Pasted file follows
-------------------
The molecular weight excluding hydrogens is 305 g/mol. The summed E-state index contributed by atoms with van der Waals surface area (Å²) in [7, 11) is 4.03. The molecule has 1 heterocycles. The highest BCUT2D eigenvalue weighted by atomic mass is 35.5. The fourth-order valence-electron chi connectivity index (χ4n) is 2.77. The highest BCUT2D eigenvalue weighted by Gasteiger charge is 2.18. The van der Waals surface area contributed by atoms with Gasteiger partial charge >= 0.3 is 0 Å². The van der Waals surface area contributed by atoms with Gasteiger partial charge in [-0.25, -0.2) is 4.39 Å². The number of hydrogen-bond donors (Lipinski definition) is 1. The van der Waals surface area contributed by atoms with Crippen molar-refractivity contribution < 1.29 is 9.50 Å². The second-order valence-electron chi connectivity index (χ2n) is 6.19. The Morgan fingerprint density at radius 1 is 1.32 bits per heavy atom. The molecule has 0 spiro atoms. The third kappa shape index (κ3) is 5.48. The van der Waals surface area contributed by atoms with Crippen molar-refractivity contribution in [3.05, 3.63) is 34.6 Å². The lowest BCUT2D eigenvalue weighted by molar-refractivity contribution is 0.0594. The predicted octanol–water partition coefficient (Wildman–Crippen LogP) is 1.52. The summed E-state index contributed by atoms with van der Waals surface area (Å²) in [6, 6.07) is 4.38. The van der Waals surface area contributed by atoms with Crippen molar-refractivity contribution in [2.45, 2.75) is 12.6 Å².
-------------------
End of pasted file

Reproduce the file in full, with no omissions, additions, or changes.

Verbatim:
The molecular weight excluding hydrogens is 305 g/mol. The summed E-state index contributed by atoms with van der Waals surface area (Å²) in [7, 11) is 4.03. The molecule has 1 heterocycles. The highest BCUT2D eigenvalue weighted by atomic mass is 35.5. The fourth-order valence-electron chi connectivity index (χ4n) is 2.77. The highest BCUT2D eigenvalue weighted by Gasteiger charge is 2.18. The van der Waals surface area contributed by atoms with Gasteiger partial charge >= 0.3 is 0 Å². The van der Waals surface area contributed by atoms with Gasteiger partial charge in [-0.25, -0.2) is 4.39 Å². The number of hydrogen-bond donors (Lipinski definition) is 1. The van der Waals surface area contributed by atoms with Crippen molar-refractivity contribution < 1.29 is 9.50 Å². The second-order valence-electron chi connectivity index (χ2n) is 6.19. The Morgan fingerprint density at radius 1 is 1.32 bits per heavy atom. The molecule has 0 spiro atoms. The third kappa shape index (κ3) is 5.48. The van der Waals surface area contributed by atoms with Crippen molar-refractivity contribution in [3.05, 3.63) is 34.6 Å². The lowest BCUT2D eigenvalue weighted by molar-refractivity contribution is 0.0594. The predicted octanol–water partition coefficient (Wildman–Crippen LogP) is 1.52. The summed E-state index contributed by atoms with van der Waals surface area (Å²) in [6, 6.07) is 4.38. The van der Waals surface area contributed by atoms with Crippen molar-refractivity contribution in [2.45, 2.75) is 12.6 Å².